Republicans Move to Kill a Rule That Makes It Easier to Sue Banks

  • Forced arbitration measure targeted by House, Senate lawmakers
  • Congressional Review Act requires simple majority to overturn

Mike Crapo

Photographer: Zach Gibson/Bloomberg

Congressional Republicans have formally started the process to reverse a Consumer Financial Protection Bureau rule that makes it easier for customers to sue lenders, taking a pivotal step in the broader effort to roll back Obama-era bank regulations.

Lawmakers led by Senate Banking Committee Chairman Mike Crapo and House Financial Services Chairman Jeb Hensarling introduced legislation Thursday that would enable them to overturn the CFPB’s forced-arbitration rule with simple majority votes in both chambers.

The CFPB rule, released July 10, would restrict a practice that has been used by the industry for years to keep grievances tied to credit cards, payday loans and other products out of courts. It was published in the Federal Register on July 19, and is slated to take effect in March.

“Members of Congress previously expressed concerns with the proposed version of the rulemaking -- concerns that were not addressed in the final rule,” Crapo said in a statement, citing a “flawed study” said to be the basis of the CFPB measure. “Given the problems with the study and the bureau’s failure to address significant concerns, it is not only appropriate but incumbent on Congress to vote to overturn this rule.”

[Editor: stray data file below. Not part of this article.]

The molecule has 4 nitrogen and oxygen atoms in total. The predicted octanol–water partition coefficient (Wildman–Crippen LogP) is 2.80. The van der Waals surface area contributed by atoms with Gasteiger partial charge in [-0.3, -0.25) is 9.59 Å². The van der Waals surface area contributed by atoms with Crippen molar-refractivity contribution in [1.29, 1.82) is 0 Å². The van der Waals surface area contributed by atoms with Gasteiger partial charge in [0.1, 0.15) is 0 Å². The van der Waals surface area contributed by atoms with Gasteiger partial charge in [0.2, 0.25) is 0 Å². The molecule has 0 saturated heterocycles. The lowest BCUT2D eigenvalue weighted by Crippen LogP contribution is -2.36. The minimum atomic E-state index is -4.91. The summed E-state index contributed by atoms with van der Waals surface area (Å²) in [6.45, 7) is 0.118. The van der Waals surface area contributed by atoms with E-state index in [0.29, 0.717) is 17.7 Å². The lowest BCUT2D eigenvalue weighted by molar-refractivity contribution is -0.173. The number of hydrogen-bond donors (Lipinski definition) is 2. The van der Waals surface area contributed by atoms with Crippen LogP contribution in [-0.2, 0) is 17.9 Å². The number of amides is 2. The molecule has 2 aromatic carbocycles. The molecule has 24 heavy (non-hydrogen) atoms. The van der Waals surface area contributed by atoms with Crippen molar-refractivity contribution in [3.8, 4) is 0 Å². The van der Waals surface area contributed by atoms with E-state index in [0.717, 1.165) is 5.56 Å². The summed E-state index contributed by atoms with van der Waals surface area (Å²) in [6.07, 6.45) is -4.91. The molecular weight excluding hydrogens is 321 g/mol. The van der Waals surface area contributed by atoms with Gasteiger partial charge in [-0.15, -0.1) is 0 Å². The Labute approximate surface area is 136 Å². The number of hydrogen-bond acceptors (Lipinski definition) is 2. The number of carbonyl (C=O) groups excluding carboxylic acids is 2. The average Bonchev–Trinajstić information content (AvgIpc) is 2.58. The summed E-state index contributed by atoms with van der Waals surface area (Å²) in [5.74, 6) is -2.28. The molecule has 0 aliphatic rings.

The Republicans are turning to the Congressional Review Act, a relatively obscure law that enables them to undo regulations within 60 legislative days from when they are published in the Federal Register. The procedure will free the Republicans, who have majorities in both Houses, from having to meet the 60-vote threshold often needed for major Senate bills. That means they won’t need Democratic votes to pass it.

No Guarantee

Still, there’s no guarantee that the bill will pass. Several obstacles lie ahead as the Senate remains bogged down with the president’s call for undoing Obamacare and advancing his picks to run key agencies. And because the banking industry strongly opposes the CFPB rule, lawmakers backing the move to overturn it could be accused by Democrats of doing Wall Street’s bidding.

Republican lawmakers and banks oppose restrictions on arbitration, arguing that it leads to better outcomes for consumers than litigation, and that much of the money won through lawsuits goes to trial lawyers. Democrats and consumer advocates say mandatory arbitration prevents consumers from getting their day in court and lets financial companies cheat customers without being held accountable.

Passing legislation is one strategy the Trump administration may use to undermine the CFPB’s rule. The Dodd-Frank Act also allows a regulator to petition the Financial Stability Oversight Council -- a panel of regulators led by the Treasury secretary -- to set aside any CFPB rule if there’s evidence it puts the financial system’s overall safety at risk. The acting Comptroller of the Currency, Keith Noreika, has taken steps to use those powers to delay the rule. It’s also possible that industry groups will sue to overturn the rule. 

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